What can we learn from the art of Benin?

The people of Benin made many different kinds of art. Village craft workers made simple pots, weapons and tools. They carved masks for ceremonies and they moulded sculptures of gods out of mud.

In Benin City, craft workers were organised into groups known as guilds. There were guilds for wood carvers, ivory carvers, leather workers, blacksmiths and weavers. Most important of all was the brass casters’ guild. They were only allowed to work for the Oba (king).

The art of Benin features people, animals and gods. It provides a fascinating guide to what life and religion were like in the kingdom of Benin.

Some animals, such as crocodiles and leopards, appear many times in the art of Benin. They are used as symbols to demonstrate the power of their king, the Oba. Click on these animals to find out more.

What materials did craft workers use?

Craft workers in Benin used lots of different materials. People worked with clay, wood and leather. Weavers used fibres from plants to make colourful cloth. The most precious materials were brass, coral and ivory.

People believed that brass had the power to drive away evil. It was so special that it could only be used in the royal court. The palace walls were covered with plaques made from brass and it was used to make figures and heads for the royal altars.

Coral was also thought to have magical powers. It was seen as a gift from Olokun, god of the sea. Chiefs were allowed to wear coral necklaces, bracelets and anklets, but only the Oba could dress completely in coral. His people believed that when he wore his coral suit all his curses would come true!

Ivory was seen as a symbol of purity and strength. Carved ivory tusks stood by the Oba’s throne and ivory bracelets and pendants were worn by the Oba and important chiefs.

A brass head of Queen Idia
A statue made from brass, showing Queen Idia wearing a coral headdress

Metal workers in Benin made beautiful plaques, masks and statues for the Oba. These are often called 'Benin Bronzes', however most are actually made of brass rather than bronze.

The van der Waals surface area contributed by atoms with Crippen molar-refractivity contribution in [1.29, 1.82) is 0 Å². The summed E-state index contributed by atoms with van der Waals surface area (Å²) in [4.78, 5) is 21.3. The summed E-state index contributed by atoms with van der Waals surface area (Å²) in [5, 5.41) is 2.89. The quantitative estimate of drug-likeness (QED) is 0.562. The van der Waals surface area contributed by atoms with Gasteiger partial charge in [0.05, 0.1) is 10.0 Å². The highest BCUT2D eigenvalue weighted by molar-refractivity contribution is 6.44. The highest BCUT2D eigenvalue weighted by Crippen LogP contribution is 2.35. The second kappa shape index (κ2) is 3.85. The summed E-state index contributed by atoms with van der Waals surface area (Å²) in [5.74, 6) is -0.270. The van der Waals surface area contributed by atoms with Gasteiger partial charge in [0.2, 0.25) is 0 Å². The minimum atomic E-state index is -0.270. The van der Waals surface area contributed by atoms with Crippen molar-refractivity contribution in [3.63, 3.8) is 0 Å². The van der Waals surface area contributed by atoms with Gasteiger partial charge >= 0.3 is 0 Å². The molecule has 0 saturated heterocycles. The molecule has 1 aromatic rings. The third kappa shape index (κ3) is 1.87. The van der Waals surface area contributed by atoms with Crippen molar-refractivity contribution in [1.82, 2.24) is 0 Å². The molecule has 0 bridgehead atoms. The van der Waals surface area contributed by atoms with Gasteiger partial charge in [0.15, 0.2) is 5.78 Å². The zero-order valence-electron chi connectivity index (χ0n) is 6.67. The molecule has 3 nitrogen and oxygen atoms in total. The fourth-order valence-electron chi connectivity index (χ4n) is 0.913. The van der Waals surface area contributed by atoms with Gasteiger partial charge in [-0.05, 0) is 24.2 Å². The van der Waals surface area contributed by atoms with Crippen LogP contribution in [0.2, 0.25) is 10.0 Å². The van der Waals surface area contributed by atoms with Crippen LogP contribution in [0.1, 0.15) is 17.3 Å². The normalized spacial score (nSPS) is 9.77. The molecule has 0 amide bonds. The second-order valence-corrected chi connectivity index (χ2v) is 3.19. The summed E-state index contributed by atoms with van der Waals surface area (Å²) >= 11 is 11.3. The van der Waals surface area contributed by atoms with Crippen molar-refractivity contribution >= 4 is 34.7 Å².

Find out how bronze statues were made

Artwork from Benin reveals a lot about the kingdom’s people and their beliefs.

What does art show us about life in Benin?

Two leopards made from ivory

These leopards were made in the 1800s. They are probably copies of an earlier pair that stood either side of the Oba's throne. Each one is made from five separate elephant’s tusks. The spots are copper discs and the eyes are made from mirrors.

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How were Europeans shown in art?

The craft workers of Benin often showed Europeans in their art. Most of these foreign figures have long, narrow faces and straight, shoulder-length hair.

Sometimes they have a beard and sometimes they wear armour and hold a gun. Can you imagine how different they must have looked to the African people?

Even though the Europeans must have seemed very strange, they were welcomed by the people of Benin. The Obas had a good relationship with merchants from Europe until the 1800s, but then the Europeans changed their attitude. Instead of simply trading with African kingdoms, they wanted to take their land.

In the late 1800s, European countries competed with each other for African land. They seized control of the African kingdoms and built their own empires.

A brass figurine showing a soldier with a gun
This brass statue shows a soldier. Europeans in Benin art were often shown holding a gun.
A court scene with the Oba of Benin.